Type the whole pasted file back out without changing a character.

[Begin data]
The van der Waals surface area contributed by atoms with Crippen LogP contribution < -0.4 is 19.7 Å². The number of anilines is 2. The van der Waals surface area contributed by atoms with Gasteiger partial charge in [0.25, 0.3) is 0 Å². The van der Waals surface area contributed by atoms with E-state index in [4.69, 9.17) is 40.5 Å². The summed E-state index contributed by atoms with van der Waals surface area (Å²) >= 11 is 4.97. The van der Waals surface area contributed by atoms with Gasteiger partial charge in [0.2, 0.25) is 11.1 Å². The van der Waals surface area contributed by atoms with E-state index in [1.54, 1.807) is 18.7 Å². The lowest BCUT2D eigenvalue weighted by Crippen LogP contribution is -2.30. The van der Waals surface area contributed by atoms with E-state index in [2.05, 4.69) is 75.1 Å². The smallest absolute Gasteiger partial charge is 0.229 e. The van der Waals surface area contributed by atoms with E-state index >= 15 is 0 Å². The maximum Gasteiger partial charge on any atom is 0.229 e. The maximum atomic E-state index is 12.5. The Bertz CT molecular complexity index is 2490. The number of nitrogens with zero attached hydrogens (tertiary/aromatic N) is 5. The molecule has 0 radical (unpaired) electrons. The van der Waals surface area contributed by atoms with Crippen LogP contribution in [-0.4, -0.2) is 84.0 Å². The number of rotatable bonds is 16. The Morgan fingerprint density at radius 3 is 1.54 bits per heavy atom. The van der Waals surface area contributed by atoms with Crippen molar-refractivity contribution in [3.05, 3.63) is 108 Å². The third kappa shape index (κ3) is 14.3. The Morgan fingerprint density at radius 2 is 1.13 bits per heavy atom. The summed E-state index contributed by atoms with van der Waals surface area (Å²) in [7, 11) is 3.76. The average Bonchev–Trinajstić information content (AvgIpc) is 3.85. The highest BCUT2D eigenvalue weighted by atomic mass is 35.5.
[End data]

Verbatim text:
The van der Waals surface area contributed by atoms with Crippen LogP contribution < -0.4 is 19.7 Å². The number of anilines is 2. The van der Waals surface area contributed by atoms with Gasteiger partial charge in [0.25, 0.3) is 0 Å². The van der Waals surface area contributed by atoms with E-state index in [4.69, 9.17) is 40.5 Å². The summed E-state index contributed by atoms with van der Waals surface area (Å²) >= 11 is 4.97. The van der Waals surface area contributed by atoms with Gasteiger partial charge in [0.2, 0.25) is 11.1 Å². The van der Waals surface area contributed by atoms with E-state index in [1.54, 1.807) is 18.7 Å². The lowest BCUT2D eigenvalue weighted by Crippen LogP contribution is -2.30. The van der Waals surface area contributed by atoms with E-state index in [2.05, 4.69) is 75.1 Å². The smallest absolute Gasteiger partial charge is 0.229 e. The van der Waals surface area contributed by atoms with E-state index >= 15 is 0 Å². The maximum Gasteiger partial charge on any atom is 0.229 e. The maximum atomic E-state index is 12.5. The Bertz CT molecular complexity index is 2490. The number of nitrogens with zero attached hydrogens (tertiary/aromatic N) is 5. The molecule has 0 radical (unpaired) electrons. The van der Waals surface area contributed by atoms with Crippen LogP contribution in [-0.4, -0.2) is 84.0 Å². The number of rotatable bonds is 16. The Morgan fingerprint density at radius 3 is 1.54 bits per heavy atom. The van der Waals surface area contributed by atoms with Crippen molar-refractivity contribution in [3.05, 3.63) is 108 Å². The third kappa shape index (κ3) is 14.3. The Morgan fingerprint density at radius 2 is 1.13 bits per heavy atom. The summed E-state index contributed by atoms with van der Waals surface area (Å²) in [7, 11) is 3.76. The average Bonchev–Trinajstić information content (AvgIpc) is 3.85. The highest BCUT2D eigenvalue weighted by atomic mass is 35.5.